The Queen v Johannes Hendrik Middeldorp Noelene Kay Banton

JurisdictionNew Zealand
CourtHigh Court
JudgeMallon J
Judgment Date26 May 2015
Neutral Citation[2015] NZHC 1137
Docket NumberCRI-2013-085-10823

[2015] NZHC 1137

IN THE HIGH COURT OF NEW ZEALAND WELLINGTON REGISTRY

Court:

Mallon J

CRI-2013-085-10823

CRI-2013-085-10822

The Queen
and
Johannes Hendrik Middeldorp Noelene Kay Banton
counsel:

G J Burston, P W Gardyne and M J Ferrier for the Crown

J Bioletti for Mr Middeldorp

B Hunt and A Courtney for Ms Banton

Reasons for refusal of an application under s30 Evidence Act 2006 (Improperly obtained evidence) to exclude evidence that was said to be obtained in breach of s21 New Zealand Bill of Rights Act 1990 (NZBORA) (Unreasonable search and seizure) — police were investigating the defendants in respect of charges relating to dishonest use of documents — obtained warrant to search the defendants home for cannabis — at the same time executed a covert warrant to clone electronic data on computers — defendants were arrested on charges relating to the cannabis and while they were at the police station, the computers were cloned but his process was interrupted by their return later in the day — a subsequent warrant to search and clone was obtained two months later on termination of the investigation and information from that search was relied on at trial — whether the defendants had been misled as to the reason the police had been at the premises and did not have an proper opportunity to exercise their rights in respect of the search — whether there had been downstream contamination of the evidence obtained in the second search — whether the Crown had been entitled to edit out parts of a video interview relating to the first search or whether it had to adduce the interview in full.

The issues were: whether the defendants had been misled as to the reason the police had been at the premises and did not have an proper opportunity to exercise their rights in respect of the search; whether there had been downstream contamination of the evidence obtained in the second search; whether the Crown had been entitled to edit out parts of the video interview or whether it had to adduce it in full.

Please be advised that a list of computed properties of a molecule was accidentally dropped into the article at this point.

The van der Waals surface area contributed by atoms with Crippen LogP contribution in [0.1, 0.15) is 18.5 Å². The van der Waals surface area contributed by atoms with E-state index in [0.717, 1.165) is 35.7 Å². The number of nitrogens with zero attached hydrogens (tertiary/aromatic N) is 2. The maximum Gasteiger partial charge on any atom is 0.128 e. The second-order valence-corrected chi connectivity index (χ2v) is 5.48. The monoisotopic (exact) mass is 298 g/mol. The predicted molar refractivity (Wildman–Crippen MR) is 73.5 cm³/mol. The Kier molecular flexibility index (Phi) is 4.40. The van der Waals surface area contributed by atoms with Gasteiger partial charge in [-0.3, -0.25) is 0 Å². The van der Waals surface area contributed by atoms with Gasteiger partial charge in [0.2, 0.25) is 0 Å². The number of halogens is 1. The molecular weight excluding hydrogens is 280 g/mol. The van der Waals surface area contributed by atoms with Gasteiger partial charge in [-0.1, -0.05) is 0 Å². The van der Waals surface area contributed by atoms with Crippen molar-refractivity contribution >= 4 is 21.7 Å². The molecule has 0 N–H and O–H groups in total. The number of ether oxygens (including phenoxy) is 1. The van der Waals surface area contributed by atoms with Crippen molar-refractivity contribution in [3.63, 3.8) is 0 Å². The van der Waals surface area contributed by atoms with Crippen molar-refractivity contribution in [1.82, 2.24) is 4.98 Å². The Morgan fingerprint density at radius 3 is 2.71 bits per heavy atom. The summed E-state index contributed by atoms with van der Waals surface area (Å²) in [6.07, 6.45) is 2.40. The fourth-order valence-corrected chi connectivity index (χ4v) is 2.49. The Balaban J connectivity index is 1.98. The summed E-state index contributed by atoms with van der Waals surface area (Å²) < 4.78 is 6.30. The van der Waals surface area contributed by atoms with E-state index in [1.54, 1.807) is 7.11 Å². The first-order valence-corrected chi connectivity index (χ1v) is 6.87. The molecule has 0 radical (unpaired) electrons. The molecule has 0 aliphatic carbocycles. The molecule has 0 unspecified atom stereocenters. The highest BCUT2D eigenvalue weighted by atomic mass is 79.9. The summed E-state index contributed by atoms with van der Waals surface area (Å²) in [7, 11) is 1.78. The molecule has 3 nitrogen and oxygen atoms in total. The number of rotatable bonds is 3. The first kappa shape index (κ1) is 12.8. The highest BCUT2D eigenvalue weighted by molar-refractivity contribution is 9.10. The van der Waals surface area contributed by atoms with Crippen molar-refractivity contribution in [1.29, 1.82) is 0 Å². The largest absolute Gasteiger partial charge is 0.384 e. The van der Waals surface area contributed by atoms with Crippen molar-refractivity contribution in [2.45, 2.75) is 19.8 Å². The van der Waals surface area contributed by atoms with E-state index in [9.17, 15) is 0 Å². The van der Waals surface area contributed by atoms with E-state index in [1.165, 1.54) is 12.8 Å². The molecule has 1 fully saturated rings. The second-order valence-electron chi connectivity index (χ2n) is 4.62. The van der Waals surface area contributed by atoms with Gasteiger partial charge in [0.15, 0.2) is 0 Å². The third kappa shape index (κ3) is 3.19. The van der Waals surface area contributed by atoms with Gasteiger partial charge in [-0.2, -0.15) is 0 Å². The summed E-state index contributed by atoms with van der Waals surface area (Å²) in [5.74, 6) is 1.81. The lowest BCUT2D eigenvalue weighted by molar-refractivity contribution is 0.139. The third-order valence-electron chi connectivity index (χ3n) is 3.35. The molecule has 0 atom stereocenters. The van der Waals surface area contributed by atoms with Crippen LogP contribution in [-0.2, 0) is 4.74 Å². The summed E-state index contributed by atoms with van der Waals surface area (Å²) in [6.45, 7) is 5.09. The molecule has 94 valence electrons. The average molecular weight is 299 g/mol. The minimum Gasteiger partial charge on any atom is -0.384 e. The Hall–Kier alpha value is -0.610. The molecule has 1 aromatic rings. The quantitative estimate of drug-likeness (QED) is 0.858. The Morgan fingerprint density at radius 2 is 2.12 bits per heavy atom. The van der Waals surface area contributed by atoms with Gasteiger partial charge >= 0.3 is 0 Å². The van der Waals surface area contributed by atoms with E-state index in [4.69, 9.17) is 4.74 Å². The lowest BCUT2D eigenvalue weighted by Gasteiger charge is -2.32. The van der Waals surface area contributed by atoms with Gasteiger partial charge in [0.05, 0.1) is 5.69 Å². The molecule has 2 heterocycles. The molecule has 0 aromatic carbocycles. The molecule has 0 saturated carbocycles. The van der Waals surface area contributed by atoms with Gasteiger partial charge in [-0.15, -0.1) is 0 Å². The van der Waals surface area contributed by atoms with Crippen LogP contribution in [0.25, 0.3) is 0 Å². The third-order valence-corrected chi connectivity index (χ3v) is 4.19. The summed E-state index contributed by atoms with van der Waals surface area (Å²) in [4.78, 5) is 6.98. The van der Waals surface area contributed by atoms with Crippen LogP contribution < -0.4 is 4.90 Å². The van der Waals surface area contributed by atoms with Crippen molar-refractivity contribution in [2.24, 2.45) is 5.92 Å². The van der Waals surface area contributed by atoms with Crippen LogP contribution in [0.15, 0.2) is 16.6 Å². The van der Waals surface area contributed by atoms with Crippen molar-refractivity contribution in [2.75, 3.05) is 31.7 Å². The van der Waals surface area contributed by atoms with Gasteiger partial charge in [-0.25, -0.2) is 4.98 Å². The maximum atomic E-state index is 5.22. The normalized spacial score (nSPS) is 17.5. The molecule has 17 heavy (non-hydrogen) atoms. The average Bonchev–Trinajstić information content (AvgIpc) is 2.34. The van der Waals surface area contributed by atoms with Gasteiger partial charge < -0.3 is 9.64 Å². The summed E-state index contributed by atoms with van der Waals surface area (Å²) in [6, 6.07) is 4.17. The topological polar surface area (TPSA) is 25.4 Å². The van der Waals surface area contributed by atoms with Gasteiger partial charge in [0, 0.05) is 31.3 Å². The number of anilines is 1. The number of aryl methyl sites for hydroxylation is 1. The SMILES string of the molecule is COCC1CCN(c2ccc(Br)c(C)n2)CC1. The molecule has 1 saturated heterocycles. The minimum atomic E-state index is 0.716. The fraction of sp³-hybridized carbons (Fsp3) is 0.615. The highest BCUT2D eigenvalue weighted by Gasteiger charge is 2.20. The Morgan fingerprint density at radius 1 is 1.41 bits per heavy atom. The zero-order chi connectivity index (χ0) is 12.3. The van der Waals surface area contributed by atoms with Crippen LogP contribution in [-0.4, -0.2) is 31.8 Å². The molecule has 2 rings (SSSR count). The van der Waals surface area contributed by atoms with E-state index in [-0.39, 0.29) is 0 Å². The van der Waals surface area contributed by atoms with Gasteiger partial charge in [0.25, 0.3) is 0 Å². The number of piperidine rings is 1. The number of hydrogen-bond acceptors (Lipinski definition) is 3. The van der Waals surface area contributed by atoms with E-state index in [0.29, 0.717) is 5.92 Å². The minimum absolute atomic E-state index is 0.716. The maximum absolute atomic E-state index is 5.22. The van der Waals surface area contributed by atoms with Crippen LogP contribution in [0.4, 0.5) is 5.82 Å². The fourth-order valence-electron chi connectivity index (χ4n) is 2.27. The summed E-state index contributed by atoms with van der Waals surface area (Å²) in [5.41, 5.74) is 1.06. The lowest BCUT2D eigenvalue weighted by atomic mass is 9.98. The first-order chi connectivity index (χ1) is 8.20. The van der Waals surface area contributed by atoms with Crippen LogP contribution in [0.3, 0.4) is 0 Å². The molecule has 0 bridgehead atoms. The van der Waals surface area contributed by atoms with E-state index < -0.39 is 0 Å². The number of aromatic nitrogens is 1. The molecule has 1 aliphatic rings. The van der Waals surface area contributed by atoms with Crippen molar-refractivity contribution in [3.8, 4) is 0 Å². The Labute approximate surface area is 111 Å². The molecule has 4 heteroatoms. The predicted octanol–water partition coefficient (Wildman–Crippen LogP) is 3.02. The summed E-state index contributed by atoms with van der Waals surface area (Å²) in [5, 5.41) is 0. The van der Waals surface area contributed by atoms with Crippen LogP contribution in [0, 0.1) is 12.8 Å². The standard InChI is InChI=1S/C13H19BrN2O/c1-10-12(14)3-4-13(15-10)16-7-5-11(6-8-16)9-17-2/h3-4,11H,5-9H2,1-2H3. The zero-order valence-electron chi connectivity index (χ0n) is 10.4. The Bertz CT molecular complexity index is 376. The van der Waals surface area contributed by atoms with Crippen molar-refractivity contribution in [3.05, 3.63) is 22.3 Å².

Held: The application for the covert warrant and the issue of the warrant appeared to have been approached in the same way as a covert warrant for drugs offending might have been. However the cloning of electronic records from computers in a private home raised special privacy concerns ( Dotcom v Attorney-General).

The application did not set out how the electronic records were to be obtained, whether anyone would have access to the information before M and B were informed of the warrant, nor what protections there would be for any privileged, private or irrelevant information. The Deputy Registrar did not discuss this with the applicant and she did not impose any conditions on the use to which the evidence might be put prior to M and B being informed of the covert search.

M and B were misled about the authority which had been granted to the police to be on their property. This was different from the situation where a search was undertaken of unoccupied premises. In that situation, if the occupiers returned during the search, the officers could produce the search warrant and the occupiers could take steps to protect their rights. In the present case s198 Summary Proceedings Act 1957 (Search warrants - duty to produce warrant if required to do so) was rendered somewhat meaningless. The covert search warrant would not need to be produced because M and B were misled into thinking that the police were only present pursuant to the authority of the cannabis warrant.

Furthermore, while it was intended to inform the defendants of the covert search when the investigation was completed, this was not made a condition of the warrant. In the meantime the information was accessed by the police and the SFO, albeit for limited purposes. M and B did not have the opportunity to exercise their rights in respect of that search, including seeking to ensure that there were protocols concerning private or legally privileged information, before that use was made of the evidence obtained from the search

It was not, however, necessary to reach a firm view on whether these matters meant that the search was unreasonable in breach of s21 NZBORA because of the conclusions reached about the effect of any such breach on the downstream evidence.

The electronic evidence relied on by the Crown at the trial was sourced from the clones obtained from the 24 October 2012 search. A breach of s21 NZBORA arising from the 22 August 2012 search might nevertheless taint that evidence if there was a real and substantial connection between the breach and the evidence relied upon.